Enter the process of how clients find home inspectors. Most inspectors are found and used by clients by the direct or indirect recommendation of a realtor.

Some realtors will not recommend a single home inspector; they will encourage their clients to choose from a range of home inspectors. The burden is on the clients to call inspectors, try to sift the good from the bad from the ugly. Factors that usually come to the fore are cost, availability, integrity, competence, the ability to see what is going on with a property and to tell the truth even if it hurts. Each client prioritizes these and other factors. This process is at best time consuming and somewhat like playing Russian Roulette with ubiquitous claims of competence and/or experience. At worst the process (like what happened to us personally) lands the property purchaser with an incompetent inspector who fails to find significant issues that end up costing considerable money to repair.

Other realtors often suggest a single inspector that s/he has worked with in the past and who is appreciated for whatever reason. These inspectors can be good or not. But this latter process puts inspectors in an inclined position of advantage or disadvantage depending on whether or not they are the recommended.

One local well-established inspector/inspection company has (after inspections but before the report was written) told at least two realtors that he will “write the report any way that the realtor needs it to read.” The implication is that the report will be worded in such a way so as to facilitate the sale. [Writing is truly a malleable craft!] Some realtors may appreciate this type of inspection work and reporting because it brings them the sale and more money. Others will not because they want their clients to know and understand the objective condition and implications of issues that exist in any given property. They want their clients to walk into a property with their eyes wide open.

Trying to get established as a home inspector has its interesting tensions. . . On the one hand, from the pathos of the realtor who brought the inspector his or her business, the inspector does not want to "kill the deal." On the other, from the perspective of the client [who happens to be paying the inspector's fee!], the inspector wants to see and speak the plain truth without bias or over-dramatization. 

The solution: "just the facts ma'am!" Seek to see the property as it exists and report on that condition. And if this brings business or not, then come what may!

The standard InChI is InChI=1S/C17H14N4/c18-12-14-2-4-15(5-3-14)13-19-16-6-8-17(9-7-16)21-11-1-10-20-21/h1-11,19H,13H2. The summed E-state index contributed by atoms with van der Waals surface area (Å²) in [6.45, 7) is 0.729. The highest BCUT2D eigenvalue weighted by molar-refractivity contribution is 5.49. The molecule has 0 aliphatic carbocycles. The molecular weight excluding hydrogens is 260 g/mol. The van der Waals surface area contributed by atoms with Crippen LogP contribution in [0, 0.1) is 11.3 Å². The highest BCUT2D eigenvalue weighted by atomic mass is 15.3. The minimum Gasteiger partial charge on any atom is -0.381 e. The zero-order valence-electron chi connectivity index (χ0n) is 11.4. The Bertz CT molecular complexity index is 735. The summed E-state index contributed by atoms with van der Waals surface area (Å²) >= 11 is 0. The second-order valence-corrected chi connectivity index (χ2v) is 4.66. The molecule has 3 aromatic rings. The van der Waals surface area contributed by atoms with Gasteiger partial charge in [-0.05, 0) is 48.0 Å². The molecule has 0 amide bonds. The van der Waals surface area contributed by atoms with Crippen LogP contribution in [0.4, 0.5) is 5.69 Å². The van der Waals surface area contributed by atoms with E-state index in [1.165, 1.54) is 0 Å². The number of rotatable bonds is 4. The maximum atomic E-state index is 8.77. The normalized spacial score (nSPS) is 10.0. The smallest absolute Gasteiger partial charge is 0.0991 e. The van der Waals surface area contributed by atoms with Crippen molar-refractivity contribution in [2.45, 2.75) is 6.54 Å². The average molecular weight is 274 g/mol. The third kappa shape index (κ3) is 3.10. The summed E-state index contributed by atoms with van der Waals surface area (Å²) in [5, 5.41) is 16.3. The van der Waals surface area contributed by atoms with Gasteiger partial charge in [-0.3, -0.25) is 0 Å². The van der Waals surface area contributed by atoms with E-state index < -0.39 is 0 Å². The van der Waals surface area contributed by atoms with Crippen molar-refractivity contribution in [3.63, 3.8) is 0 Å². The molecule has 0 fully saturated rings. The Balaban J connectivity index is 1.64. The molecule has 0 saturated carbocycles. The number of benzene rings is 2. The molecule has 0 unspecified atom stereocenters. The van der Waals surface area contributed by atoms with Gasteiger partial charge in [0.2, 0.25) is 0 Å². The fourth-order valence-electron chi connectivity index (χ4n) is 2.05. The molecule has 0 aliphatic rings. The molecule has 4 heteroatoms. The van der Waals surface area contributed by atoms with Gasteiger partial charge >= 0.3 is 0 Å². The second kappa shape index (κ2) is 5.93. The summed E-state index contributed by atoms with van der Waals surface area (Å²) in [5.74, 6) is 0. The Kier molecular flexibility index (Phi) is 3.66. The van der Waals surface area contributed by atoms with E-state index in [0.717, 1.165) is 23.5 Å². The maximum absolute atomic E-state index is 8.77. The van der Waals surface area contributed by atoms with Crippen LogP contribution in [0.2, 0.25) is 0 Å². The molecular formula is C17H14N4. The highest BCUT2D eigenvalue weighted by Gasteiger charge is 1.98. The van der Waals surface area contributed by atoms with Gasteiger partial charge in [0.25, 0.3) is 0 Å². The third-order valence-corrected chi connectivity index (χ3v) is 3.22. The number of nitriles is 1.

Saturday, October 12, 2013

Balusters Then and Now

An ancient writing (~8th century B.C.E. in a 3-2nd  century B.C.E. translation) says that a leader, “fell through his lattice of the second storey and became ill.” Another version of this passage says he fell through his baluster and became ill.

What on earth is a baluster? This is a word for the vertical pole(s) underneath the hand railings (=balustrade) that block stairs or balconies from persons falling through.

Today there are very specific rules for how big these poles must be and how much spacing there must be between them. Most codes say that the distance between balusters must be 4” on a horizontal surface, slightly more for stair steps.

I remember one time doing an inspection for a HUD low income recipient. She had a front porch that was four to five feet off the ground with a horizontal railing but no protective balusters. She also had two children. This ancient writing came to my mind. While the person anciently who fell through his lattice or railing assembly was probably much higher than 4-5 feet, the principle still stood that balusters can save health if not life. (The ancient person who fell through eventually died from his injuries, the narrative records.) When told that her landlord must install balusters for her family’s health and safety, in fairly common fashion this mother became defiant and then enraged. How dare I come into her home (though with rent paid for with government tax dollars) and expect there to be standards of safety that threaten to cut off her funding if not remediated? Ugh. (Which brings up another para-related issue not to be discussed: fraud among HUD housing recipients. . .)